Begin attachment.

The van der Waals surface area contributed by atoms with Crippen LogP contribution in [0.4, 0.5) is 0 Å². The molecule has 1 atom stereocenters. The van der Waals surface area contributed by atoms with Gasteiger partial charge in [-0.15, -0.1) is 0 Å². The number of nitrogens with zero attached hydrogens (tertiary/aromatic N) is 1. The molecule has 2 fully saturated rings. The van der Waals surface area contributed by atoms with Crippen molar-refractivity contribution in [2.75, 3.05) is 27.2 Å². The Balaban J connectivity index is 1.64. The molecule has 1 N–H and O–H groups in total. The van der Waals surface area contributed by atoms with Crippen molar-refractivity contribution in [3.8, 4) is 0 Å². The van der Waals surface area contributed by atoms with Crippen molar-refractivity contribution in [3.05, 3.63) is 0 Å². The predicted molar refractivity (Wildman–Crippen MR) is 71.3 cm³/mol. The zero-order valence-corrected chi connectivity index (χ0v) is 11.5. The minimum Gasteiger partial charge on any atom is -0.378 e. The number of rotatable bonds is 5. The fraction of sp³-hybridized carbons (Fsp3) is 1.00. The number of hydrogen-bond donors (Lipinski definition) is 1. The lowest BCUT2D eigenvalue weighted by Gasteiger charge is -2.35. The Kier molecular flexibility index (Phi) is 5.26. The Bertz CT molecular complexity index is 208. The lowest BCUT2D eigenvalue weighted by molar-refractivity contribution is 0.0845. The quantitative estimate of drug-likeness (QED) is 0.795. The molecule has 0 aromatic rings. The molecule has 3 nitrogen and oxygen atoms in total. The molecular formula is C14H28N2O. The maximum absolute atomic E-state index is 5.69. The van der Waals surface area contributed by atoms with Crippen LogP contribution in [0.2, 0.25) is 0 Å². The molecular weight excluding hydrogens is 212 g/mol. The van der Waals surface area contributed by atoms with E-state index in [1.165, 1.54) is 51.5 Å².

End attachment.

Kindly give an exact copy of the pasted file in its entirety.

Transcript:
The van der Waals surface area contributed by atoms with Crippen LogP contribution in [0.4, 0.5) is 0 Å². The molecule has 1 atom stereocenters. The van der Waals surface area contributed by atoms with Gasteiger partial charge in [-0.15, -0.1) is 0 Å². The number of nitrogens with zero attached hydrogens (tertiary/aromatic N) is 1. The molecule has 2 fully saturated rings. The van der Waals surface area contributed by atoms with Crippen molar-refractivity contribution in [2.75, 3.05) is 27.2 Å². The Balaban J connectivity index is 1.64. The molecule has 1 N–H and O–H groups in total. The van der Waals surface area contributed by atoms with Crippen molar-refractivity contribution in [3.8, 4) is 0 Å². The van der Waals surface area contributed by atoms with Crippen molar-refractivity contribution in [3.05, 3.63) is 0 Å². The predicted molar refractivity (Wildman–Crippen MR) is 71.3 cm³/mol. The zero-order valence-corrected chi connectivity index (χ0v) is 11.5. The minimum Gasteiger partial charge on any atom is -0.378 e. The number of rotatable bonds is 5. The fraction of sp³-hybridized carbons (Fsp3) is 1.00. The number of hydrogen-bond donors (Lipinski definition) is 1. The lowest BCUT2D eigenvalue weighted by Gasteiger charge is -2.35. The Kier molecular flexibility index (Phi) is 5.26. The Bertz CT molecular complexity index is 208. The lowest BCUT2D eigenvalue weighted by molar-refractivity contribution is 0.0845. The quantitative estimate of drug-likeness (QED) is 0.795. The molecule has 0 aromatic rings. The molecule has 3 nitrogen and oxygen atoms in total. The molecular formula is C14H28N2O. The maximum absolute atomic E-state index is 5.69. The van der Waals surface area contributed by atoms with Crippen LogP contribution in [0.2, 0.25) is 0 Å². The molecular weight excluding hydrogens is 212 g/mol. The van der Waals surface area contributed by atoms with E-state index in [1.165, 1.54) is 51.5 Å².